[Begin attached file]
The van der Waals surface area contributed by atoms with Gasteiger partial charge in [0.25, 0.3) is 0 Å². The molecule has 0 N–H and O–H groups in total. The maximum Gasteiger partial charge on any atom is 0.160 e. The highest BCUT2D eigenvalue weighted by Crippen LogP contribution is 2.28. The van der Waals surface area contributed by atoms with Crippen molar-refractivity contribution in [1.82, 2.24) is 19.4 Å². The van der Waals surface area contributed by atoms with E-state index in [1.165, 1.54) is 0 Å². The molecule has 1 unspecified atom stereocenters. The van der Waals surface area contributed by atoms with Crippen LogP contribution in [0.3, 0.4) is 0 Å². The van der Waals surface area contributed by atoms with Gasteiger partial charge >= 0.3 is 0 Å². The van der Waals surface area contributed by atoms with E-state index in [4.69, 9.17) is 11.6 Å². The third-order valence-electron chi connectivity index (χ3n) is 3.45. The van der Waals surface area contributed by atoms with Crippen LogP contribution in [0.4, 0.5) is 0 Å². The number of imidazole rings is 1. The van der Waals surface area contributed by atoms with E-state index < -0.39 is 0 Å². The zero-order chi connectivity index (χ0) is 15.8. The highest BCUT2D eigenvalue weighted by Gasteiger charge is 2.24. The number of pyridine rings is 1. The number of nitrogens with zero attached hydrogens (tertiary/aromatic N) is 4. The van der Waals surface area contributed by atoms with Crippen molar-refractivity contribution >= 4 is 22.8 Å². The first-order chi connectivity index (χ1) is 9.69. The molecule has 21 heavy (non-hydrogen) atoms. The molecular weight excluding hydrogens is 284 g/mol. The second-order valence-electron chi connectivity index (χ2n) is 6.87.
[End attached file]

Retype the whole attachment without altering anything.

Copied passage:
The van der Waals surface area contributed by atoms with Gasteiger partial charge in [0.25, 0.3) is 0 Å². The molecule has 0 N–H and O–H groups in total. The maximum Gasteiger partial charge on any atom is 0.160 e. The highest BCUT2D eigenvalue weighted by Crippen LogP contribution is 2.28. The van der Waals surface area contributed by atoms with Crippen molar-refractivity contribution in [1.82, 2.24) is 19.4 Å². The van der Waals surface area contributed by atoms with E-state index in [1.165, 1.54) is 0 Å². The molecule has 1 unspecified atom stereocenters. The van der Waals surface area contributed by atoms with Crippen LogP contribution in [0.3, 0.4) is 0 Å². The van der Waals surface area contributed by atoms with Gasteiger partial charge >= 0.3 is 0 Å². The van der Waals surface area contributed by atoms with E-state index in [4.69, 9.17) is 11.6 Å². The third-order valence-electron chi connectivity index (χ3n) is 3.45. The van der Waals surface area contributed by atoms with Crippen LogP contribution in [0.4, 0.5) is 0 Å². The number of imidazole rings is 1. The van der Waals surface area contributed by atoms with E-state index < -0.39 is 0 Å². The zero-order chi connectivity index (χ0) is 15.8. The highest BCUT2D eigenvalue weighted by Gasteiger charge is 2.24. The number of pyridine rings is 1. The number of nitrogens with zero attached hydrogens (tertiary/aromatic N) is 4. The van der Waals surface area contributed by atoms with Crippen molar-refractivity contribution >= 4 is 22.8 Å². The first-order chi connectivity index (χ1) is 9.69. The molecule has 21 heavy (non-hydrogen) atoms. The molecular weight excluding hydrogens is 284 g/mol. The second-order valence-electron chi connectivity index (χ2n) is 6.87.